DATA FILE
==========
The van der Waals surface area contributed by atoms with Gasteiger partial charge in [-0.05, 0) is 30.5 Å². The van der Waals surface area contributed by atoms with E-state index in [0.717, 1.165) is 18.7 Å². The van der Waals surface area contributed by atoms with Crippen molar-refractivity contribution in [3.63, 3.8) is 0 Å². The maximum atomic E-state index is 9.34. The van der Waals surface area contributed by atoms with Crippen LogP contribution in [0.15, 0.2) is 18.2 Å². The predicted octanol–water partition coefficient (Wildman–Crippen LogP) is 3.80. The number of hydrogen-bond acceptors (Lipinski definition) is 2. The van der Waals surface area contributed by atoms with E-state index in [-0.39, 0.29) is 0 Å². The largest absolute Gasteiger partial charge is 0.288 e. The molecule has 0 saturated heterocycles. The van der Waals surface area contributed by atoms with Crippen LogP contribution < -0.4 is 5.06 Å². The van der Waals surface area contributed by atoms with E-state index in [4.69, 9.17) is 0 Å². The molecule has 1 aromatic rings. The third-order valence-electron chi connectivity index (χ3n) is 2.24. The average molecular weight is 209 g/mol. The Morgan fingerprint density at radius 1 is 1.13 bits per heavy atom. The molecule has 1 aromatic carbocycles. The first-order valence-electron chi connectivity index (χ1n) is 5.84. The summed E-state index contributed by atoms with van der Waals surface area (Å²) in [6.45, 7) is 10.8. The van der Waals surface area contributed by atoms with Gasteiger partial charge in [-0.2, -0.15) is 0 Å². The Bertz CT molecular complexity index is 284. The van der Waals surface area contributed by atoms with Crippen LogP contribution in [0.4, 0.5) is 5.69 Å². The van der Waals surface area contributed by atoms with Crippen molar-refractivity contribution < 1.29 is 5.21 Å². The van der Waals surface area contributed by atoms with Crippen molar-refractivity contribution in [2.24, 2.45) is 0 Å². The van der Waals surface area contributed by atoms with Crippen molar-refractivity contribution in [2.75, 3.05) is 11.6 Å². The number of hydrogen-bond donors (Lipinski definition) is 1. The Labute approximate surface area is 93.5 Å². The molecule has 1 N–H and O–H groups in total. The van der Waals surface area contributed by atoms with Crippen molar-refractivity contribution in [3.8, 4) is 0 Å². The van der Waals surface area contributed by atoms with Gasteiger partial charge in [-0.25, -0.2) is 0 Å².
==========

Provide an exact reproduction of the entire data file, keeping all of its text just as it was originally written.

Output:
The van der Waals surface area contributed by atoms with Gasteiger partial charge in [-0.05, 0) is 30.5 Å². The van der Waals surface area contributed by atoms with E-state index in [0.717, 1.165) is 18.7 Å². The van der Waals surface area contributed by atoms with Crippen molar-refractivity contribution in [3.63, 3.8) is 0 Å². The maximum atomic E-state index is 9.34. The van der Waals surface area contributed by atoms with Crippen LogP contribution in [0.15, 0.2) is 18.2 Å². The predicted octanol–water partition coefficient (Wildman–Crippen LogP) is 3.80. The number of hydrogen-bond acceptors (Lipinski definition) is 2. The van der Waals surface area contributed by atoms with E-state index in [-0.39, 0.29) is 0 Å². The largest absolute Gasteiger partial charge is 0.288 e. The molecule has 0 saturated heterocycles. The van der Waals surface area contributed by atoms with Crippen LogP contribution < -0.4 is 5.06 Å². The van der Waals surface area contributed by atoms with E-state index in [4.69, 9.17) is 0 Å². The molecule has 1 aromatic rings. The third-order valence-electron chi connectivity index (χ3n) is 2.24. The average molecular weight is 209 g/mol. The Morgan fingerprint density at radius 1 is 1.13 bits per heavy atom. The molecule has 1 aromatic carbocycles. The first-order valence-electron chi connectivity index (χ1n) is 5.84. The summed E-state index contributed by atoms with van der Waals surface area (Å²) in [6.45, 7) is 10.8. The van der Waals surface area contributed by atoms with Gasteiger partial charge in [-0.2, -0.15) is 0 Å². The Bertz CT molecular complexity index is 284. The van der Waals surface area contributed by atoms with Crippen LogP contribution in [0.4, 0.5) is 5.69 Å². The van der Waals surface area contributed by atoms with Crippen molar-refractivity contribution < 1.29 is 5.21 Å². The van der Waals surface area contributed by atoms with Crippen molar-refractivity contribution in [2.24, 2.45) is 0 Å². The van der Waals surface area contributed by atoms with Crippen molar-refractivity contribution in [2.75, 3.05) is 11.6 Å². The number of hydrogen-bond donors (Lipinski definition) is 1. The Labute approximate surface area is 93.5 Å². The molecule has 1 N–H and O–H groups in total. The van der Waals surface area contributed by atoms with Crippen molar-refractivity contribution in [3.8, 4) is 0 Å². The van der Waals surface area contributed by atoms with Gasteiger partial charge in [-0.25, -0.2) is 0 Å².